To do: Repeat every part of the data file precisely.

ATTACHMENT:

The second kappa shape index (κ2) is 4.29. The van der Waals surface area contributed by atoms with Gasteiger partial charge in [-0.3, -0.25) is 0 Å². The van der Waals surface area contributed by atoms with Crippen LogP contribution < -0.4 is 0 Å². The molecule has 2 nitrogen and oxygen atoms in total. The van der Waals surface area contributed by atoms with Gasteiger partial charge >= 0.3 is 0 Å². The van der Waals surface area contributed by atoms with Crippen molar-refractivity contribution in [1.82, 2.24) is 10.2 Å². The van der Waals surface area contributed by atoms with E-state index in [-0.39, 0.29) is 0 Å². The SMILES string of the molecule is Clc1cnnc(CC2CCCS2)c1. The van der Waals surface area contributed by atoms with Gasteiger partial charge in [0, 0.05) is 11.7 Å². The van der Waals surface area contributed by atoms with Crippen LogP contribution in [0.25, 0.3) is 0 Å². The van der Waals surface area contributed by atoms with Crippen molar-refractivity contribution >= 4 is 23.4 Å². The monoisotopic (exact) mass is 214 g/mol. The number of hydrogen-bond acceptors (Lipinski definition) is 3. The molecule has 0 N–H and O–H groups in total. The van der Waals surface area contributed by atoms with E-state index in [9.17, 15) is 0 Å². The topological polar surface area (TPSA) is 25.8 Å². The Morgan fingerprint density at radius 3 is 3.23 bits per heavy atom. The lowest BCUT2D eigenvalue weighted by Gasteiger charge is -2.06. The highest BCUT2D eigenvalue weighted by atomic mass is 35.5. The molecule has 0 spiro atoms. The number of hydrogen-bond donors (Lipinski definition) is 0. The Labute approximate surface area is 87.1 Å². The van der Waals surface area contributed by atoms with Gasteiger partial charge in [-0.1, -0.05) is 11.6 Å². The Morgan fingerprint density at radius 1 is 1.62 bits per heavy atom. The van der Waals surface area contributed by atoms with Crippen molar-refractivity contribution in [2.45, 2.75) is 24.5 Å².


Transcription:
The second kappa shape index (κ2) is 4.29. The van der Waals surface area contributed by atoms with Gasteiger partial charge in [-0.3, -0.25) is 0 Å². The van der Waals surface area contributed by atoms with Crippen LogP contribution < -0.4 is 0 Å². The molecule has 2 nitrogen and oxygen atoms in total. The van der Waals surface area contributed by atoms with Gasteiger partial charge >= 0.3 is 0 Å². The van der Waals surface area contributed by atoms with Crippen molar-refractivity contribution in [1.82, 2.24) is 10.2 Å². The van der Waals surface area contributed by atoms with E-state index in [-0.39, 0.29) is 0 Å². The SMILES string of the molecule is Clc1cnnc(CC2CCCS2)c1. The van der Waals surface area contributed by atoms with Gasteiger partial charge in [0, 0.05) is 11.7 Å². The van der Waals surface area contributed by atoms with Crippen LogP contribution in [0.25, 0.3) is 0 Å². The van der Waals surface area contributed by atoms with Crippen molar-refractivity contribution >= 4 is 23.4 Å². The monoisotopic (exact) mass is 214 g/mol. The number of hydrogen-bond acceptors (Lipinski definition) is 3. The molecule has 0 N–H and O–H groups in total. The van der Waals surface area contributed by atoms with E-state index in [9.17, 15) is 0 Å². The topological polar surface area (TPSA) is 25.8 Å². The Morgan fingerprint density at radius 3 is 3.23 bits per heavy atom. The lowest BCUT2D eigenvalue weighted by Gasteiger charge is -2.06. The highest BCUT2D eigenvalue weighted by atomic mass is 35.5. The molecule has 0 spiro atoms. The number of hydrogen-bond donors (Lipinski definition) is 0. The Labute approximate surface area is 87.1 Å². The van der Waals surface area contributed by atoms with Gasteiger partial charge in [-0.1, -0.05) is 11.6 Å². The Morgan fingerprint density at radius 1 is 1.62 bits per heavy atom. The van der Waals surface area contributed by atoms with Crippen molar-refractivity contribution in [2.45, 2.75) is 24.5 Å².